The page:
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1577 days have passed since the Salisbury incident - no credible information or response from the British authorities                                                                                                                                                                                                                                                                                                                                                     1569 days have passed since the death of Nikolay Glushkov on British soil - no credible information or response from the British authorities



Foreign Minister Sergey Lavrov’s remarks and responses to questions at a joint news conference regarding Russia-Gabon relations and Ukraine

Ladies and gentlemen,

My Gabonese colleague, Mr Emmanuel Issoze-Ngondet, and I have held talks, which were very useful, intensive and meaningful.

Gabon is a promising partner in Africa, with which Russia traditionally maintains relations of friendship. Both Russia and Gabon agree, as we have reaffirmed at the talks today, that bilateral relations should benefit both sides in the interests of our people and with the goal of ensuring peace and stability in Africa.

We discussed the current state and the future of our bilateral relations, and pointed to the high standards of our political dialogue. We have agreed that other areas of our cooperation, above all trade and economic relations, should be scaled up to this level too. Our military technical relations look promising, and our cultural and educational ties have been developing actively. We have agreed to support the interests of our business communities in developing and promoting ties, including with a view to implementing economic and investment projects in Gabon in the exploration, production and processing of hydrocarbons, in mining and in other sectors.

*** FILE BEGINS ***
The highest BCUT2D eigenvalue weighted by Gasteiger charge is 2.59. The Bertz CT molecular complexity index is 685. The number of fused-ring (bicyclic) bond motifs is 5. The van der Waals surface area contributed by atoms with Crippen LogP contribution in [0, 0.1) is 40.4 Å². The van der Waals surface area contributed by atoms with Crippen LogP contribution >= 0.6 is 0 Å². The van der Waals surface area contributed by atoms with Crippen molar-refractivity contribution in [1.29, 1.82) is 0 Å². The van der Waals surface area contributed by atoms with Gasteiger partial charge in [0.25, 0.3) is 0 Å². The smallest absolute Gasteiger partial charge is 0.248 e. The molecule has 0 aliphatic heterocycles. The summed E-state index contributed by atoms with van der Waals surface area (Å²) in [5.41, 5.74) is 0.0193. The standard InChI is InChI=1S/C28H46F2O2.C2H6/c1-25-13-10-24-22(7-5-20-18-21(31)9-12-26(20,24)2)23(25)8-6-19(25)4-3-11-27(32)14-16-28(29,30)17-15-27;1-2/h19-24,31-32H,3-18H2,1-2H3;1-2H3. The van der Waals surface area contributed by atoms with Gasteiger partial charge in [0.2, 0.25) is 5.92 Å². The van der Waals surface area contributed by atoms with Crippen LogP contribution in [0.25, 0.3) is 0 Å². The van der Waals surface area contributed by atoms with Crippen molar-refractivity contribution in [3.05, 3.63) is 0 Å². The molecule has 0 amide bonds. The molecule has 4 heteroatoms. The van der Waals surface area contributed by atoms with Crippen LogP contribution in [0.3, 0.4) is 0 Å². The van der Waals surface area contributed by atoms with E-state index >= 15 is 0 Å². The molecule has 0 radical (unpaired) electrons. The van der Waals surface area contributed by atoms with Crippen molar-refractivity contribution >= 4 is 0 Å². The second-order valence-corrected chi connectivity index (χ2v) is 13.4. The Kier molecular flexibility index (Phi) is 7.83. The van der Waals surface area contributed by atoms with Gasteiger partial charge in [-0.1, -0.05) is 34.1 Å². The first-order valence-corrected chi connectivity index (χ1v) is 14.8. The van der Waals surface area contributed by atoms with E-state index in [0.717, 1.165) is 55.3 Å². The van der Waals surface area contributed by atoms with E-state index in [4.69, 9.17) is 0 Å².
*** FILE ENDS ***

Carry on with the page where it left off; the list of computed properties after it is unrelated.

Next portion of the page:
We have agreed to continue our cooperation in training Gabonese students at Russian universities. The number of scholarships, all of which have been rendered, has grown. We also discussed the possibility of increasing the number of government scholarships for students from Gabon.

Discussions of international issues showed that our views on current aspects of the world order coincide. We believe that collective actions should be taken to settle conflicts on the basis of international law with the UN playing a central role and with respect for the unique character of nations.

We focused in particular on the situation in Africa and expressed Russia’s high appreciation of Gabon’s active contribution to integration in Central Africa and in African and UN peacekeeping efforts. Russia believes, and our friends in Gabon appreciate this, that Africans must be free to choose political solutions to the persisting conflicts in Africa, and that the international community should support African efforts through the African Union and subregional organisations. Russia will be working in the UN Security Council to encourage this attitude toward stabilisation efforts in the troubled areas of Africa. We will continue to contribute to strengthening the peacekeeping capabilities of African countries, including by training their peacekeepers in Russia and by supplying the necessary equipment to African peacekeepers.

We have expressed our appreciation for Gabon’s efforts to ensure security in the Gulf of Guinea. We share a common assessment with regard to the tasks of increasing the efficiency of international legal support for the fight against piracy.

We have discussed the steps undertaken by the international community, African countries themselves and their partners from abroad, including the Russian Federation, which have made it possible to neutralise the Ebola virus at the current stage.